Anderson’s inventive passions have led to a large personal collection of modern art, ceramics, constitution, glass and furniture. He also established Loewe’s art collection when he became originative director, displaying it throughout their stores. And he has always serene fashion: 70% of the fashion pieces in the new exhibition belong to Anderson. Others, such as a 1952 Christian Dior cocktail outfit, have been loaned by fashion houses excited to be a relatively of Anderson’s vision. He has an extensive Issey Miyake collection – the lantern put on clothing in the show belongs to him, as do the Helmut Lang harnesses. For him, these are milestones in forge history. “Those harnesses were such an incredible juncture. It fundamentally changed the way we saw the male body, because it had been adjusted to line.”
When it came to planning the exhibition, Anderson was never affluent to show these pieces in a conventional way. There will be a teasing installation at the centre of the show, made up of giant jumpers so big that you can persist in inside them: a sort of chic soft play. The offers will be within touching distance where possible, to liberate the visitor feel as if they are part of the conversations. “I am hoping when you be suffering with an Arp and a Christian Dior dress and a Sarah Lucas and a Hans Coper all together, it sway conjure up something,” Anderson says. “Because, ultimately, we don’t miss to know about the history of sculpture or fashion. We just distress to know: ‘Do I like it?’”
He has found the demands of working with high-priced art within the confines of a gallery challenging, saying it’s “probably one of the hardest thingumabobs I’ve worked on. You are dealing with an institution, and it has got to be educational, and you’ve got to have blocks. And plinths.”
It was also a challenge for the gallery: Anderson’s final lineup was but pinned down in mid-January after Anderson spotted a holding in the new Rick Owens collection that he had to include. Andrew Bonacina, chief curator at the Hepworth, for certains me that he usually knows what is going into an exposition at least six months in advance. “The idea of ‘disobedience’ that we’ve adapted to in the title can also be applied to how the whole show has come together,” he snickers. “It has tested us, but I think for that reason alone, it’s a really rousing venture.”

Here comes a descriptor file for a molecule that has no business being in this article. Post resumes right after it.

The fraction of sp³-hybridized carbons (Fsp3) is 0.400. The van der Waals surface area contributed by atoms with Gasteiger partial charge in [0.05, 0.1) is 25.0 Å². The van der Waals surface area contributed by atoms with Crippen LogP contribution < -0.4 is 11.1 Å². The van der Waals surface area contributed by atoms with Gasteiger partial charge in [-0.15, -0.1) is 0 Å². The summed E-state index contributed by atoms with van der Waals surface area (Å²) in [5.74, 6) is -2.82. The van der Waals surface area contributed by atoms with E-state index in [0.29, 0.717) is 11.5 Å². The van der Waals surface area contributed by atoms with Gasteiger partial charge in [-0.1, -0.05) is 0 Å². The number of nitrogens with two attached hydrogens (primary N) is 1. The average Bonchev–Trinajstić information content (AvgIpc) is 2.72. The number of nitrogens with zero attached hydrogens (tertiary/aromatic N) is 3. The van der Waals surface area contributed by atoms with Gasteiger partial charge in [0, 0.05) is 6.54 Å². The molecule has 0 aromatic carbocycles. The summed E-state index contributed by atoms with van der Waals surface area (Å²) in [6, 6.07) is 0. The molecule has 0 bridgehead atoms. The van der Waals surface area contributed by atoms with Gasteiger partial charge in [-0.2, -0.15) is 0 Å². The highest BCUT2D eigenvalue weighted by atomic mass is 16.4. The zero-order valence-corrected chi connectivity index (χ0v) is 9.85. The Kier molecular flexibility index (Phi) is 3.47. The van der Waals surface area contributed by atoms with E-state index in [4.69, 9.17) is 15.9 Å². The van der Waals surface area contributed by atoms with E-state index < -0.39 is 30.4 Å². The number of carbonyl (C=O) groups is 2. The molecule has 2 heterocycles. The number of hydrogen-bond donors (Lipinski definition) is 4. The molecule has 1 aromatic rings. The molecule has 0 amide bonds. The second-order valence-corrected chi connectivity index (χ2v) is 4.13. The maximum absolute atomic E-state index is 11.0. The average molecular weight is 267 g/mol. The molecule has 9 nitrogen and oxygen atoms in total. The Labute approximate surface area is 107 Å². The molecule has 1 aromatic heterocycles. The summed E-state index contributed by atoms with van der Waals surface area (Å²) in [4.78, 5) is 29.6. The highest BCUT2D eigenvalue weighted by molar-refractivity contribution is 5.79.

The experience has had a big effect on Anderson: “I’ve struggled [in the past] with the intimation of fashion as art,” he confesses. But now he realises that “when you see a Helmut Lang sweater or T-shirt on a upright against a wall, it holds up just as much as any sculpture”. So has he changed his concentration? “Kind of, yeah,” he chuckles. “I don’t know for how long – but yes.”
The process also helped Anderson remember his passion for his dexterity. “I’ve definitely discovered my love for fashion again. During the final two years, I’ve found it very difficult. There is a lot of pressure. Because where do you put attitude? It is a tremendous juggernaut of commerciality: there are too many garments in the on cloud nine.”
Was the darling of the British fashion world getting a bit bored? “Off you fall out of love with what you do,” he admits. “Some days, you wake up and hope you worked on a farm.” But now he has been reminded what it is all for: “I’ve realised that when trend is really good and really challenges and takes a risk, it is incredibly artistically mighty. It makes people dream.”
• Disobedient Bodies: JW Anderson Curates The Hepworth Wakefield gushes from 18 March-18 June.
Photographer’s assistant: Charlie Allan. Hairs breadth and makeup: Rose Angus at S Management using Bumble and bumble, and Bobbi Brown. Sort: Mouna at Storm.